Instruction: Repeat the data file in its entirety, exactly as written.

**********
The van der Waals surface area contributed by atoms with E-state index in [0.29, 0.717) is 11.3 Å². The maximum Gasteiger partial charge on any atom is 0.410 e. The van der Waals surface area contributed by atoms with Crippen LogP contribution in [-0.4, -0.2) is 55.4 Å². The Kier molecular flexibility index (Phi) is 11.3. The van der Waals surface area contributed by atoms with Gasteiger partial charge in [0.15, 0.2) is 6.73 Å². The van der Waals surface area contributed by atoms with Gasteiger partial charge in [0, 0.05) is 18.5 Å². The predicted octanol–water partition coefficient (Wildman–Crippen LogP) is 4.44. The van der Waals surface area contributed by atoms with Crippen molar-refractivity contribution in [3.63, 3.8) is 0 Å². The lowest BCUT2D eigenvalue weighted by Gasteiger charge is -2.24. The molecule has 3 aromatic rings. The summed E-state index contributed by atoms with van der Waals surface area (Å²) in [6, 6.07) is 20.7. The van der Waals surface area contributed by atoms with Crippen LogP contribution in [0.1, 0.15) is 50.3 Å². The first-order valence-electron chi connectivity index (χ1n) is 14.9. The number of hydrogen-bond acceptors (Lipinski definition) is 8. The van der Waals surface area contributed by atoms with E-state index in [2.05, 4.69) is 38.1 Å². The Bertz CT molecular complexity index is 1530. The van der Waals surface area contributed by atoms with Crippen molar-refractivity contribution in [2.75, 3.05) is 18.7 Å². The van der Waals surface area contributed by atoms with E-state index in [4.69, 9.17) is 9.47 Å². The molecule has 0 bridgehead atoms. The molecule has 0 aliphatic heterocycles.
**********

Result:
The van der Waals surface area contributed by atoms with E-state index in [0.29, 0.717) is 11.3 Å². The maximum Gasteiger partial charge on any atom is 0.410 e. The van der Waals surface area contributed by atoms with Crippen LogP contribution in [-0.4, -0.2) is 55.4 Å². The Kier molecular flexibility index (Phi) is 11.3. The van der Waals surface area contributed by atoms with Gasteiger partial charge in [0.15, 0.2) is 6.73 Å². The van der Waals surface area contributed by atoms with Gasteiger partial charge in [0, 0.05) is 18.5 Å². The predicted octanol–water partition coefficient (Wildman–Crippen LogP) is 4.44. The van der Waals surface area contributed by atoms with Crippen molar-refractivity contribution in [3.63, 3.8) is 0 Å². The lowest BCUT2D eigenvalue weighted by Gasteiger charge is -2.24. The molecule has 3 aromatic rings. The summed E-state index contributed by atoms with van der Waals surface area (Å²) in [6, 6.07) is 20.7. The van der Waals surface area contributed by atoms with Crippen LogP contribution in [0.1, 0.15) is 50.3 Å². The first-order valence-electron chi connectivity index (χ1n) is 14.9. The number of hydrogen-bond acceptors (Lipinski definition) is 8. The van der Waals surface area contributed by atoms with E-state index in [2.05, 4.69) is 38.1 Å². The Bertz CT molecular complexity index is 1530. The van der Waals surface area contributed by atoms with Crippen molar-refractivity contribution in [2.75, 3.05) is 18.7 Å². The van der Waals surface area contributed by atoms with E-state index in [4.69, 9.17) is 9.47 Å². The molecule has 0 bridgehead atoms. The molecule has 0 aliphatic heterocycles.